“In Haiti, only 25 percent of mothers have access to skilled birth attendants during childbirth and 75 percent deliver in rural areas, often with the help of traditional Haitian midwives that lack medical knowledge and equipment,” Brunk says. “Our mission is not only to increase access to skilled birth attendants, but also to increase access to care and skilled training. Training Haitian nurses to become skilled birth attendants is critical to reduce maternal and infant mortality.”
Beside the importance of ensuring that all pregnant women receive proper care in order to avoid maternal deaths, women need to have access to contraception, safe abortion services and post-abortion care, so they don’t find unsafe methods to prevent and terminate their pregnancies. However, since taking office in January, U.S. President Donald Trump has reinstated the global gag rule which prohibits the use of U.S. aid money for abortions, prevents NGOs that receive U.S. funding from using private funds for abortion services or even referring women to groups that provide abortions or even offering information on abortion services. As a result, regular access to contraceptives will become more difficult and many organizations now fear that the number of unwanted pregnancies will increase and lead to more unsafe abortions and women dying from unsafe practices and complications.
A global issue calls for global initiatives
Unsafe maternal health is not only an issue limited to the countries of Haiti and Sub-Saharan Africa — it is a global issue in developing countries. Although the maternal mortality rate worldwide has fallen by nearly 50 percent between 1990 and 2015, and more than 71 percent of births were assisted by skilled health professionals globally in 2014 (compared to 59 percent in 1990), there is still a long journey ahead for many countries.
As a follow-up to the UN’s Millennium Development Goals’ agenda — that had maternal health as one of its top priorities — the 2030 Agenda for Sustainable Development was launched. It calls on countries to begin efforts to achieve 17 sustainable development goals by 2030, among them reducing the global maternal mortality rate to less than 70 per 100,000 live births. Furthermore, the Global Strategy for Women’s, Children’s and Adolescents’ Health (2016-2030) was launched by former UN Secretary-General Ban Ki-moon. This initiative is a roadmap for the post-2015 agenda with the aim to end all preventable deaths of women, children and adolescents, as described by the Sustainable Development Goals. It is also a call to action for all countries and all people to help end the tragedy of mothers dying during what should be the most joyful experience in their lives.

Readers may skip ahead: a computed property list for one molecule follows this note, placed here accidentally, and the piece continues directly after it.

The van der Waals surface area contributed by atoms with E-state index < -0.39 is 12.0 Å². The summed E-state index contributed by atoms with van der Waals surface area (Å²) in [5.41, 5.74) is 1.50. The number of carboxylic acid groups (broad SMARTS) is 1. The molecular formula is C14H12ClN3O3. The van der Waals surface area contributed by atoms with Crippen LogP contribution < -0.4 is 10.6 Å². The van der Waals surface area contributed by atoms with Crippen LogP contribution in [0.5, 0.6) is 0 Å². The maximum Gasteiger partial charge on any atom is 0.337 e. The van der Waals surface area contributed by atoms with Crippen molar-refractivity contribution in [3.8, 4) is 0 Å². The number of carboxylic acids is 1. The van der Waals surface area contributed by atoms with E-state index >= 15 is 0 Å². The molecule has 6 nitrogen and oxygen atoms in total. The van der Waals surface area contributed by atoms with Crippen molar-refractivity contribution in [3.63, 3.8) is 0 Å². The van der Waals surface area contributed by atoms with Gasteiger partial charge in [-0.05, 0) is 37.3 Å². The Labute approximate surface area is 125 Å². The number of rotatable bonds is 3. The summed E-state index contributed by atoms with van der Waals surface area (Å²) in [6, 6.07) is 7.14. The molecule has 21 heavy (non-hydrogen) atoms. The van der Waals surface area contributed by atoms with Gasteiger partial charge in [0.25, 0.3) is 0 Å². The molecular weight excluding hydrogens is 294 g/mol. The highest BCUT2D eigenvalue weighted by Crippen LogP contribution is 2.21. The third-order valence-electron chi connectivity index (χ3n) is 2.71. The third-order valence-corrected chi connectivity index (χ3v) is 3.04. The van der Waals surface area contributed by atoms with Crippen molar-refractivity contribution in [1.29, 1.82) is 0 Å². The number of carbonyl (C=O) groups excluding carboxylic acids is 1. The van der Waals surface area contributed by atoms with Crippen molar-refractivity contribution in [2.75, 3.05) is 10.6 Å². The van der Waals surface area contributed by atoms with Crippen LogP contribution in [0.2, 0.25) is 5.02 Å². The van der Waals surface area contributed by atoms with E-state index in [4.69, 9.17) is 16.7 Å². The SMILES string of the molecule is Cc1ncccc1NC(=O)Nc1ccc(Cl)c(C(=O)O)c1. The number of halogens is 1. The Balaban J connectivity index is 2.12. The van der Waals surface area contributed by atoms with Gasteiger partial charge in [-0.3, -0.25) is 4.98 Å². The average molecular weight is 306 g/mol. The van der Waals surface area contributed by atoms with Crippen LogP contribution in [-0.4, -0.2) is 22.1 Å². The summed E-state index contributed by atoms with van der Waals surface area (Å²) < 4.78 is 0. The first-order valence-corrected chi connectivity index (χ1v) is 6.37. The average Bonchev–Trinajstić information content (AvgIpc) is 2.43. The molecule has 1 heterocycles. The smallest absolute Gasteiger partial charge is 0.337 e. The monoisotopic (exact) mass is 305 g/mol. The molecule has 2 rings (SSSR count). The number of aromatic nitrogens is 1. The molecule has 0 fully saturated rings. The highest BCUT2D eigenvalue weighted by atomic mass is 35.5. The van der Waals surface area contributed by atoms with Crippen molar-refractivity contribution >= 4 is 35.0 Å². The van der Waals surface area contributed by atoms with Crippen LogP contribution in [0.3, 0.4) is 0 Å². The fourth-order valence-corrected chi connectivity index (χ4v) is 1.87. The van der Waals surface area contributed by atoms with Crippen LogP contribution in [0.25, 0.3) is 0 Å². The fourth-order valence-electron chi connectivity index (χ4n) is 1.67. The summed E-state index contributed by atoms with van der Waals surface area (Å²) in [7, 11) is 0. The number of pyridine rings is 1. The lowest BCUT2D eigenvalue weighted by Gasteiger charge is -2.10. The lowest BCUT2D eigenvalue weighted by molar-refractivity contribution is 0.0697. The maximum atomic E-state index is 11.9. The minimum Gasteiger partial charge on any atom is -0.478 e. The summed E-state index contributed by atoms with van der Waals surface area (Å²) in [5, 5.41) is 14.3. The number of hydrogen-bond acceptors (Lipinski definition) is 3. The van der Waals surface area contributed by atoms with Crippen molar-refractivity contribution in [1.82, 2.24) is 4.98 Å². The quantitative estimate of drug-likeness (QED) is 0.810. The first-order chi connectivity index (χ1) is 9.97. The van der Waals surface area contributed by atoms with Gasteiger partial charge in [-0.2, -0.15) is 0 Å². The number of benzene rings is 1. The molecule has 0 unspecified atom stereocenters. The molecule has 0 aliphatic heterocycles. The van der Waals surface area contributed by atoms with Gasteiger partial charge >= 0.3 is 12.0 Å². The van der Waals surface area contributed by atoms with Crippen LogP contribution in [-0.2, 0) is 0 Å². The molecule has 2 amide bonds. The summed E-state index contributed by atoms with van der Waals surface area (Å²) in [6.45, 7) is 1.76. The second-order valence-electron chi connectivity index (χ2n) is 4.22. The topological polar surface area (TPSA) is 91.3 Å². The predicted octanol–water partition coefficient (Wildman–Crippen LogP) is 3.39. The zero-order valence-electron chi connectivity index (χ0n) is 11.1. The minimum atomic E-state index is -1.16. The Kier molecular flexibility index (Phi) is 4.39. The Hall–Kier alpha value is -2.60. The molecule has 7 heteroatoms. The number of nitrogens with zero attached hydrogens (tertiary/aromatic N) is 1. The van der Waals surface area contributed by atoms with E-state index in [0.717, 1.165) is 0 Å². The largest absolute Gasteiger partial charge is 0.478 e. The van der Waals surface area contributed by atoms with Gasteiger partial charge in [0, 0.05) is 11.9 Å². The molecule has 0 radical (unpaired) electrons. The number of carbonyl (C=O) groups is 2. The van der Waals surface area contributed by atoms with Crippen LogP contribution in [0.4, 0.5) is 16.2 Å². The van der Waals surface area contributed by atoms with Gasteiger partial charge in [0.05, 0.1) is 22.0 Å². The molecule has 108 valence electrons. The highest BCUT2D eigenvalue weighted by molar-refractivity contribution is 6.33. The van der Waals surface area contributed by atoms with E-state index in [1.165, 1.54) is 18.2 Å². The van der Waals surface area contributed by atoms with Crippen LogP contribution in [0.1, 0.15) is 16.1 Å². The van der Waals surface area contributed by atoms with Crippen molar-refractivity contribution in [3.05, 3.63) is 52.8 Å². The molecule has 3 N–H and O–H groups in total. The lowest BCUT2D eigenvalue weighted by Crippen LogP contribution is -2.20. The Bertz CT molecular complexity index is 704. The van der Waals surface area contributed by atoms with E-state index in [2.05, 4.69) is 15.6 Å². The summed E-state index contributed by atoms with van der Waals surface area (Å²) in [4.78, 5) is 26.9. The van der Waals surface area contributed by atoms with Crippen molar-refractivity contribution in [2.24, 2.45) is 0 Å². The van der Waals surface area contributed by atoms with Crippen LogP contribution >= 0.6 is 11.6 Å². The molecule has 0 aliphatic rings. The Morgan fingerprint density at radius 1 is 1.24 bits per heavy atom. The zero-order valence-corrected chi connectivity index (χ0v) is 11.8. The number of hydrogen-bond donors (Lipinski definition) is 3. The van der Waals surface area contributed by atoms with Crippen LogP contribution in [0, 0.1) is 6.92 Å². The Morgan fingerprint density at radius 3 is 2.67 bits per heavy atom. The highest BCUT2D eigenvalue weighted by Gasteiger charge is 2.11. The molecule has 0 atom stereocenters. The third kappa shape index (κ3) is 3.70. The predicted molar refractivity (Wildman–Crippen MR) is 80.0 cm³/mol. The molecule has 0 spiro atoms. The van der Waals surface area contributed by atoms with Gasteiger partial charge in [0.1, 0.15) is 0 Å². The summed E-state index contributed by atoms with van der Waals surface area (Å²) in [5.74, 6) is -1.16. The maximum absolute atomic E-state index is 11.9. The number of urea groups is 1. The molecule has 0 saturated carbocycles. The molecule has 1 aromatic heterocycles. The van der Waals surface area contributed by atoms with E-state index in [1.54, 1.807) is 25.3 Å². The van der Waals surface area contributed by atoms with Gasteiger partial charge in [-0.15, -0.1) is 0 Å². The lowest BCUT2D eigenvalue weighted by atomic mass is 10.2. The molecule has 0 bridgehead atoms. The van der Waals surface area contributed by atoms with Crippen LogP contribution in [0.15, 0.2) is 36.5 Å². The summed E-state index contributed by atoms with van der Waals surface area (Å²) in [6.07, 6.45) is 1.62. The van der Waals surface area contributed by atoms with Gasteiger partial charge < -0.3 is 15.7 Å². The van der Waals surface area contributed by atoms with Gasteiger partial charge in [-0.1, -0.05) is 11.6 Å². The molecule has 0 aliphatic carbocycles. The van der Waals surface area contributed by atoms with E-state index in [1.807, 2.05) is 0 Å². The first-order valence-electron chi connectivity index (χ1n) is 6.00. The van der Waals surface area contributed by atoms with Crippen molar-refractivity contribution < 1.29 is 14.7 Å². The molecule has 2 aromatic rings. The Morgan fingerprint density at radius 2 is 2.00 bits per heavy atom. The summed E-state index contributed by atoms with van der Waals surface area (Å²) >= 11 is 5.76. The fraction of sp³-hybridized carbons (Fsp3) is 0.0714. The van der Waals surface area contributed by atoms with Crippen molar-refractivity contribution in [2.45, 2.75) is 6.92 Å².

For more information
Amref Health Africa
Midwives For Haiti
United Nations Children’s Fund
United Nations Population Fund
World Health Organization
ZEKE is published by Social Documentary Network (SDN), an organization promoting visual storytelling about global themes. Started as a website in 2008, today SDN works with more than 1,500 photographers from around around the world to tell important stories through the visual medium of photography and multimedia. Since 2008, SDN has featured more than 2,000 exhibits on its website and has had gallery exhibitions in major cities around the world. All the work featured in ZEKE first appeared on the SDN website, www.socialdocumentary.net.
Spring 2017 Vol. 3/No. 1
Executive Editor: Glenn Ruga
Editor: Barbara Ayotte
Interns: Kelly Kollias, Laney Ruckstuhl
Social Documentary Network Advisory Committee
Barbara Ayotte, Medford, MA
Senior Director of Strategic Communications
Management Sciences for Health
Lori Grinker, New York, NY
Independent Photographer and Educator
Steve Horn, Lopez Island, WA
Ed Kashi, Montclair, NJ
Member of VII photo agency
Photographer, Filmmaker, Educator
Reza, Paris, France
Photographer and Humanist
Jeffrey D. Smith, New York NY
Contact Press Images
Molly Roberts, Washington, DC
Senior Photography Editor
Steve Walker, New York, NY
Consultant and educator
Frank Ward, Williamsburg, MA
Photographer and Educator
ZEKE is published twice a year by Social Documentary Network
Copyright © 2017
Social Documentary Network
Print ISSN 2381-1390
Digital ISSN: Forthcoming
ZEKE does not accept unsolicited submissions. To be considered for publication in ZEKE, submit your work to the SDN website either as a standard exhibit or a submission to a Call for Entries. Contributing photographers can choose to pay a fee for their work to be exhibited on SDN for a year or they can choose a free trial. Free trials have the same opportunity to be published in ZEKE as paid exhibits.
Photographers and writers featured in this issue of ZEKE
Anna Akage-Kyslytska, Ukraine
Azad Amin, Iran
Sarah Blesener, United States
Emma Brown, United States
Caterina Clerici, United States and Italy
B.D. Colen, Canada
Nikki Denholm, New Zealand
Ariz Ghaderi, Iran
Saeed Kiaee, Iran
Kelly Kollias, United States
Mehdi Nazeri, Iran
Paolo Patruno, Italy
Laney Ruckstuhl, United States
Anne Sahler, Germany and Japan
Sadegh Souri, Iran
Frank Ward, United States
Cover photo by Mehdi Nazeri from Poverty in Wealth. Bandar Abbas, Iran.